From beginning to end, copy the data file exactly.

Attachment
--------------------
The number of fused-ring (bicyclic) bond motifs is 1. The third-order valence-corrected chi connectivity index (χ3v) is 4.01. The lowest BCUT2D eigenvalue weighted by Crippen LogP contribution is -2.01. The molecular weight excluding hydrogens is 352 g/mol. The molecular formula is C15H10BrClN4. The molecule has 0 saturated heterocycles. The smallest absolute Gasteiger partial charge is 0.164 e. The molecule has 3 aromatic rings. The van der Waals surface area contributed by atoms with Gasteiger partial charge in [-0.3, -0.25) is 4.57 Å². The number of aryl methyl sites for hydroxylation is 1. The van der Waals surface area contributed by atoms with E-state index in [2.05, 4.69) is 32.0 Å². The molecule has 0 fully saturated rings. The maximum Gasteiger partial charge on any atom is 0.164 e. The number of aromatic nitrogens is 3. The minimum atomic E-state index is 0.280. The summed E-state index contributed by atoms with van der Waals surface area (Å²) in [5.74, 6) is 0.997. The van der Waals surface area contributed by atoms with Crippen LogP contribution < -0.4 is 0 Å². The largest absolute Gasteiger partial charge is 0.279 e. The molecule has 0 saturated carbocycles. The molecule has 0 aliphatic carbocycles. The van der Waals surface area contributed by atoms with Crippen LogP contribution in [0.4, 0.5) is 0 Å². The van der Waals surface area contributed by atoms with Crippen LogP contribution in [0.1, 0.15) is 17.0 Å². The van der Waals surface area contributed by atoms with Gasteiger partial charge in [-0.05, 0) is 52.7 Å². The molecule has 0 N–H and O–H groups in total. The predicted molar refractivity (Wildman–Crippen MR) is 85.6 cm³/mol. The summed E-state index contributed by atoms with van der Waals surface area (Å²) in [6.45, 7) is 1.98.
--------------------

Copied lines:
The number of fused-ring (bicyclic) bond motifs is 1. The third-order valence-corrected chi connectivity index (χ3v) is 4.01. The lowest BCUT2D eigenvalue weighted by Crippen LogP contribution is -2.01. The molecular weight excluding hydrogens is 352 g/mol. The molecular formula is C15H10BrClN4. The molecule has 0 saturated heterocycles. The smallest absolute Gasteiger partial charge is 0.164 e. The molecule has 3 aromatic rings. The van der Waals surface area contributed by atoms with Gasteiger partial charge in [-0.3, -0.25) is 4.57 Å². The number of aryl methyl sites for hydroxylation is 1. The van der Waals surface area contributed by atoms with E-state index in [2.05, 4.69) is 32.0 Å². The molecule has 0 fully saturated rings. The maximum Gasteiger partial charge on any atom is 0.164 e. The number of aromatic nitrogens is 3. The minimum atomic E-state index is 0.280. The summed E-state index contributed by atoms with van der Waals surface area (Å²) in [5.74, 6) is 0.997. The van der Waals surface area contributed by atoms with Crippen LogP contribution < -0.4 is 0 Å². The largest absolute Gasteiger partial charge is 0.279 e. The molecule has 0 saturated carbocycles. The molecule has 0 aliphatic carbocycles. The van der Waals surface area contributed by atoms with Crippen LogP contribution in [0.4, 0.5) is 0 Å². The van der Waals surface area contributed by atoms with Crippen LogP contribution in [0.1, 0.15) is 17.0 Å². The van der Waals surface area contributed by atoms with Gasteiger partial charge in [-0.05, 0) is 52.7 Å². The molecule has 0 N–H and O–H groups in total. The predicted molar refractivity (Wildman–Crippen MR) is 85.6 cm³/mol. The summed E-state index contributed by atoms with van der Waals surface area (Å²) in [6.45, 7) is 1.98.